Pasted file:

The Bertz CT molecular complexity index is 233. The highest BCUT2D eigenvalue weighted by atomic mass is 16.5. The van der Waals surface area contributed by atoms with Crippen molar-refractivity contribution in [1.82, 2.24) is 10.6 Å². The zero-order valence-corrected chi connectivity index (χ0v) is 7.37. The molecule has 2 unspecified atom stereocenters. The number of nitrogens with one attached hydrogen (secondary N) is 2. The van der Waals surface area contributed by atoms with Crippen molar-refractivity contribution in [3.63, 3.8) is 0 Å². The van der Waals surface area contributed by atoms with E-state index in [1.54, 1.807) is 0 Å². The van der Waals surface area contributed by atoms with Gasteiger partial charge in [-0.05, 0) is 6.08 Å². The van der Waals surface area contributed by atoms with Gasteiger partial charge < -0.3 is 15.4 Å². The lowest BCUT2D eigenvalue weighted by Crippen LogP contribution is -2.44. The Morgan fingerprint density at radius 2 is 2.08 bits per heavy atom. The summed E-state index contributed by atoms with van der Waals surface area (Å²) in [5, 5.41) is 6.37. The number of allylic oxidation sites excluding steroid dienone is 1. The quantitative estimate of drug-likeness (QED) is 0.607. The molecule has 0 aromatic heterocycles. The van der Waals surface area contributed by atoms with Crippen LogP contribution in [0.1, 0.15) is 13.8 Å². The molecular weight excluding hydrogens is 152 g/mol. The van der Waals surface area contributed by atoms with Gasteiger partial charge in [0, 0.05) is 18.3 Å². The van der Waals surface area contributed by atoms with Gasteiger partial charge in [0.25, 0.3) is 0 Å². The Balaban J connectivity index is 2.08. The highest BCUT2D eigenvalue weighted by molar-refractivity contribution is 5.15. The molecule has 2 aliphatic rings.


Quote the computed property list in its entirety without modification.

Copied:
The Bertz CT molecular complexity index is 233. The highest BCUT2D eigenvalue weighted by atomic mass is 16.5. The van der Waals surface area contributed by atoms with Crippen molar-refractivity contribution in [1.82, 2.24) is 10.6 Å². The zero-order valence-corrected chi connectivity index (χ0v) is 7.37. The molecule has 2 unspecified atom stereocenters. The number of nitrogens with one attached hydrogen (secondary N) is 2. The van der Waals surface area contributed by atoms with Crippen molar-refractivity contribution in [3.63, 3.8) is 0 Å². The van der Waals surface area contributed by atoms with E-state index in [1.54, 1.807) is 0 Å². The van der Waals surface area contributed by atoms with Gasteiger partial charge in [-0.05, 0) is 6.08 Å². The van der Waals surface area contributed by atoms with Gasteiger partial charge < -0.3 is 15.4 Å². The lowest BCUT2D eigenvalue weighted by Crippen LogP contribution is -2.44. The Morgan fingerprint density at radius 2 is 2.08 bits per heavy atom. The summed E-state index contributed by atoms with van der Waals surface area (Å²) in [5, 5.41) is 6.37. The number of allylic oxidation sites excluding steroid dienone is 1. The quantitative estimate of drug-likeness (QED) is 0.607. The molecule has 0 aromatic heterocycles. The van der Waals surface area contributed by atoms with Crippen LogP contribution in [0.1, 0.15) is 13.8 Å². The molecular weight excluding hydrogens is 152 g/mol. The van der Waals surface area contributed by atoms with Gasteiger partial charge in [0, 0.05) is 18.3 Å². The van der Waals surface area contributed by atoms with Gasteiger partial charge in [0.25, 0.3) is 0 Å². The Balaban J connectivity index is 2.08. The highest BCUT2D eigenvalue weighted by molar-refractivity contribution is 5.15. The molecule has 2 aliphatic rings.